Please take time to appreciate Laurrie’s view of Lee’s Connecticut garden and, do yourself a favor, read through Lee’s blog for a glimpse at his passion for gardening, and for life.

Leeks – You Can Grow That!

Being no stranger to growing plants in the Allium family – onions, scallions, garlic, chives, and many ornamentals – leeks had always scared me off. It certainly was not their flavor, which I love. It was the supposed extra care – hilling soil around the growing stalks – that caused me to leave leeks off my garden list of edibles. Boy was I wrong! Leeks are a great You Can Grow That! edible plant.

You Can Grow That! is a monthly blogging meme started by C.L. Fornari – she blogs at Coffee for Roses – to encourage anyone, novice or seasoned gardener, to stick their hands in the soil to grow something. Having grown plants for nearly 40 years, I’m still amazed by the power in each tiny seed.

I start seeds indoors, under lights, every spring. Each year, to expand my knowledge, I try growing at least one new plant or variety. Leeks (Allium ampeloprasum) were my 2014 choice; the King Richard variety offered by Botanical Interests. I started two small flats in early March and grew them under lights until night temperatures in my zone 6 Connecticut garden remained above the hard freeze level. That’s when the leeks went into the mini-greenhouse in a protected, full-sun location. They moved to their summer home, a raised-bed, sometime in late May.

I planted the thin seedlings into a six-inch deep trench dug into the soil of the raised bed, then gently hilled soil up around the small transplants, leaving some of the green ends above soil level. After watching, watering, and waiting, the seedlings had grown enough to hill even more soil around the growing stalks. This is done to obtain the long white-flesh area – the edible part – at the base of each stalk. As the leeks grew, occasionally mounding more soil around each stalk took little time and effort. Once the soil was mounded to a total of 8 to 9 inches (remember, they were planted in 6-inch deep trenches), I added 2 inches of shredded straw to help keep soil moisture even and prevent weed growth.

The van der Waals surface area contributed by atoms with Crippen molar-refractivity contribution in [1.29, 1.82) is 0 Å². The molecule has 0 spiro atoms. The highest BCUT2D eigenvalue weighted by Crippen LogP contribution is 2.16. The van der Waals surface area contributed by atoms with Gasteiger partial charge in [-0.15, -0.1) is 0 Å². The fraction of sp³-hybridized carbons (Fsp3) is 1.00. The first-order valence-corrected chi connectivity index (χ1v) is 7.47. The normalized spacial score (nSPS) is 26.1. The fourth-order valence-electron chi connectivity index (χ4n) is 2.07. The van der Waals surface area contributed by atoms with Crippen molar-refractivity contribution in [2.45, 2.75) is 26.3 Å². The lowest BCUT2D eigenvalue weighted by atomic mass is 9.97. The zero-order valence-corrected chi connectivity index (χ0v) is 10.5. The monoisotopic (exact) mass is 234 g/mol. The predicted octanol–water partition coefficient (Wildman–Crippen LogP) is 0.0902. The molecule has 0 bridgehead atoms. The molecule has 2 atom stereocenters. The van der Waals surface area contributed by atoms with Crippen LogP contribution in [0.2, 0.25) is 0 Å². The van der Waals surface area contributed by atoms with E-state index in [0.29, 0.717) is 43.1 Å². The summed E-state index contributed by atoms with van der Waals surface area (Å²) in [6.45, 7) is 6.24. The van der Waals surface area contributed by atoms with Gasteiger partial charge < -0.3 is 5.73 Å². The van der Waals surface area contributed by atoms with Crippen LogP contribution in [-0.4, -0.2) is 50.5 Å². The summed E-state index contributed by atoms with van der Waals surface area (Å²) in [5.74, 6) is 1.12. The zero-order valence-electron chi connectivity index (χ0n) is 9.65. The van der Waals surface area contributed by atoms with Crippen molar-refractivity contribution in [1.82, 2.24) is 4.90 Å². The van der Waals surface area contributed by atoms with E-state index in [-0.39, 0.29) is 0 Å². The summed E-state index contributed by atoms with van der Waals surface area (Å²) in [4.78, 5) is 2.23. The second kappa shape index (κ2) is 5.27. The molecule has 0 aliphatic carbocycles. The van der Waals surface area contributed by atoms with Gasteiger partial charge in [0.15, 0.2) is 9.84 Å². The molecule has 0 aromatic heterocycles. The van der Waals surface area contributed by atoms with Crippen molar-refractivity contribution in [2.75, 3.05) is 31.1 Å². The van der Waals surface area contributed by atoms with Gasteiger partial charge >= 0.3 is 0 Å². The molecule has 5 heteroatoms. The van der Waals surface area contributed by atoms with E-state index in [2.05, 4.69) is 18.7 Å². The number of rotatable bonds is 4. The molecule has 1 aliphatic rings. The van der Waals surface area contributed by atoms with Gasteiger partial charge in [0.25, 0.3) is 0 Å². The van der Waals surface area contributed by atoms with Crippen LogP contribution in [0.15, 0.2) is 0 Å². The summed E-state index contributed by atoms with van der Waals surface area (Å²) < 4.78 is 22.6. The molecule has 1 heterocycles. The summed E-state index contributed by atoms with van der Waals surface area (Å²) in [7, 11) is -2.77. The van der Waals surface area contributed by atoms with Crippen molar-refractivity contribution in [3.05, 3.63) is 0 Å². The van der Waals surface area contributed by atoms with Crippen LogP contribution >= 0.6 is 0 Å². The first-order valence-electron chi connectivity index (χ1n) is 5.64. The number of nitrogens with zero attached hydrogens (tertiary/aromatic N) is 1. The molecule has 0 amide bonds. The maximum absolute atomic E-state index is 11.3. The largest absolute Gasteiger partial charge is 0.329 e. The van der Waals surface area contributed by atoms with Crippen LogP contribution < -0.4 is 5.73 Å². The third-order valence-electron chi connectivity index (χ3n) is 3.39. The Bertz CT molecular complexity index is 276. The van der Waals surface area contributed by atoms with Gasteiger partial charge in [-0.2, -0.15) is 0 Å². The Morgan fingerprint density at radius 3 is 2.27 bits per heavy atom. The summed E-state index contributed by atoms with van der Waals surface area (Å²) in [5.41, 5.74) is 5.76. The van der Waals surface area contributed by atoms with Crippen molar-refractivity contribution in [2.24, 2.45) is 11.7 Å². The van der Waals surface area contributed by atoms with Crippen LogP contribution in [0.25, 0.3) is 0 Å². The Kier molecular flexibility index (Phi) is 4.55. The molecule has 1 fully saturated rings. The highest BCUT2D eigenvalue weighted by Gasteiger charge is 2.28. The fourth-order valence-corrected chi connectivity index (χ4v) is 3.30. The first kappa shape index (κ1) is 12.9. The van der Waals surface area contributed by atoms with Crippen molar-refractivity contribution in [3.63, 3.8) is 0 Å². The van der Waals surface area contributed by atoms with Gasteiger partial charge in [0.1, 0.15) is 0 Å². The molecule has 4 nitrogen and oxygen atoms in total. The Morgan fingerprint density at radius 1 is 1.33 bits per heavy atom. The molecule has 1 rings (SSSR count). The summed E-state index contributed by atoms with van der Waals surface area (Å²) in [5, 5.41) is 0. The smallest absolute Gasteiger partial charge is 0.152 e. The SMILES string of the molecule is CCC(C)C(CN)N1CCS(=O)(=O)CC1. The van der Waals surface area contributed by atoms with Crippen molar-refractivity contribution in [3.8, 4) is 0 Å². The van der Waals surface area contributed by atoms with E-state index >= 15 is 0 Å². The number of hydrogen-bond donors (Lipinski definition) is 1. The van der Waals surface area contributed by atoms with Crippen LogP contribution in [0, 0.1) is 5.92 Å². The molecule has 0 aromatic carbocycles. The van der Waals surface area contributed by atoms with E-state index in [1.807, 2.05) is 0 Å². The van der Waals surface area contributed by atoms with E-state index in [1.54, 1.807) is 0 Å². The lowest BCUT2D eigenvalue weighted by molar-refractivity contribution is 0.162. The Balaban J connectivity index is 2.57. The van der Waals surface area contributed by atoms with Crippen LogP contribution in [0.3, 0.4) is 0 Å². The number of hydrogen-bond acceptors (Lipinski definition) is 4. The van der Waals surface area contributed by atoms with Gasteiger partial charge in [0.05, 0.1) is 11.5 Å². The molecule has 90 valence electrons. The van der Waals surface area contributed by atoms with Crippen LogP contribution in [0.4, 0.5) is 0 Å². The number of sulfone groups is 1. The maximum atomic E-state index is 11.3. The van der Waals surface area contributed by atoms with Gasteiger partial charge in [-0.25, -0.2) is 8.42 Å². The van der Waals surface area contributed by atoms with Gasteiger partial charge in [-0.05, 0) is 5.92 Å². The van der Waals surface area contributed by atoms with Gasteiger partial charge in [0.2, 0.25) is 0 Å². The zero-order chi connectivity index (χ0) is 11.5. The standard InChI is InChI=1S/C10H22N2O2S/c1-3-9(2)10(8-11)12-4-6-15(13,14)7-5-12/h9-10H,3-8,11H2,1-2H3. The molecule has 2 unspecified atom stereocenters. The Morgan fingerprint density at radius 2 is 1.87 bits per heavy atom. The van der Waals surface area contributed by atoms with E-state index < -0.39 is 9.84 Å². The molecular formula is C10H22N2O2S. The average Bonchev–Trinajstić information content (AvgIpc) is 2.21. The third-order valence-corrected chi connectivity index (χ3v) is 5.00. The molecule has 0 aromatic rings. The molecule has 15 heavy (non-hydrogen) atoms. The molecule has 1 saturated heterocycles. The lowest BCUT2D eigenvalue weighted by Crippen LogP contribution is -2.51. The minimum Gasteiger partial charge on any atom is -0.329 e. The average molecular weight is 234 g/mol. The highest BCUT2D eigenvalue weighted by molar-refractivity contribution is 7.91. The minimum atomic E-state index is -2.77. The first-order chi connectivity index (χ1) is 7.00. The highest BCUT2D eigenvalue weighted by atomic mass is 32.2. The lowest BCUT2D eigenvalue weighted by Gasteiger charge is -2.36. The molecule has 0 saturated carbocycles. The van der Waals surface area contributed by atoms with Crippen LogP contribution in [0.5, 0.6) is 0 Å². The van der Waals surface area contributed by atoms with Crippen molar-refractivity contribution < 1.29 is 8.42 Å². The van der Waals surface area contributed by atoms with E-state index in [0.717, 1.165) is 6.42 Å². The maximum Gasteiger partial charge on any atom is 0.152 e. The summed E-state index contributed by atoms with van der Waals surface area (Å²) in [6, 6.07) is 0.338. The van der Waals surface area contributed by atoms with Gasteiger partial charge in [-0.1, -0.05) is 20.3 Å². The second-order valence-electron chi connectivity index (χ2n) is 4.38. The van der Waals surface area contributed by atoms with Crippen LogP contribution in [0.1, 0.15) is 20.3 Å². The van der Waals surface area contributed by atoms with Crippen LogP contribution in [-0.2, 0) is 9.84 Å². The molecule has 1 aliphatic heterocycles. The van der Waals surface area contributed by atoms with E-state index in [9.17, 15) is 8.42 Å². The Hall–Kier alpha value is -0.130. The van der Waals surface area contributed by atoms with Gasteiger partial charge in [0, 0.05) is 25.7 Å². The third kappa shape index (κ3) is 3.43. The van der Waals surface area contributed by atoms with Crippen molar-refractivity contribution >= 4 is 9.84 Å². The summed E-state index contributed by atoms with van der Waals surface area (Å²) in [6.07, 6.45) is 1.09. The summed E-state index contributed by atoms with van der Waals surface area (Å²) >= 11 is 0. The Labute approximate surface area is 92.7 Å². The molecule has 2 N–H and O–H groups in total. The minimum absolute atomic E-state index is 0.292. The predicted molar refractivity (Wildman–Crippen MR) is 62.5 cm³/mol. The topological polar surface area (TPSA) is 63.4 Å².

For the rest of the growing season I pretty much ignored the leeks. By the time I harvested a couple in early autumn, they had grown quite large. Still, I left most in the ground for later harvest.

Leeks, harvested Thanksgiving week in sough-central Connecticut.

Leeks, harvested Thanksgiving week in south-central Connecticut.

Here’s how they looked when harvested right before Thanksgiving. The center leek is actually a bit more mature than recommended. The aim is to harvest before the ends begin to bulb.

There’s about a half-dozen more still in the raised bed, which is now covered as a mini hoop house for extra cold-weather protection. I expect to be harvesting leeks well into the winter.

These beauties were so easy to grow, and took up so little raised-bed real estate, that their now on my yearly edible plant list. And … they are delicious, imparting a mild oniony flavor to foods.

Northern gardeners can start leek seeds inside 8 to 10 weeks before the average last frost. After risk of a killing freeze passes, transplant leeks, 4-6 inches apart, into a trench at least 6 inches deep. Water regularly and mound soil up around growing plants as noted above. Gardeners in milder climates can sow leeks outdoors in spring for fall harvest or in late summer for harvesting the following spring.

For more growing suggestions, head to the You Can Grow That! website and read about other great edible and ornamental plants to grow. Then sit back and dream of all you could do in next year’s garden.

Digiprove sealCopyright secured by Digiprove © 2014 Joene Hendry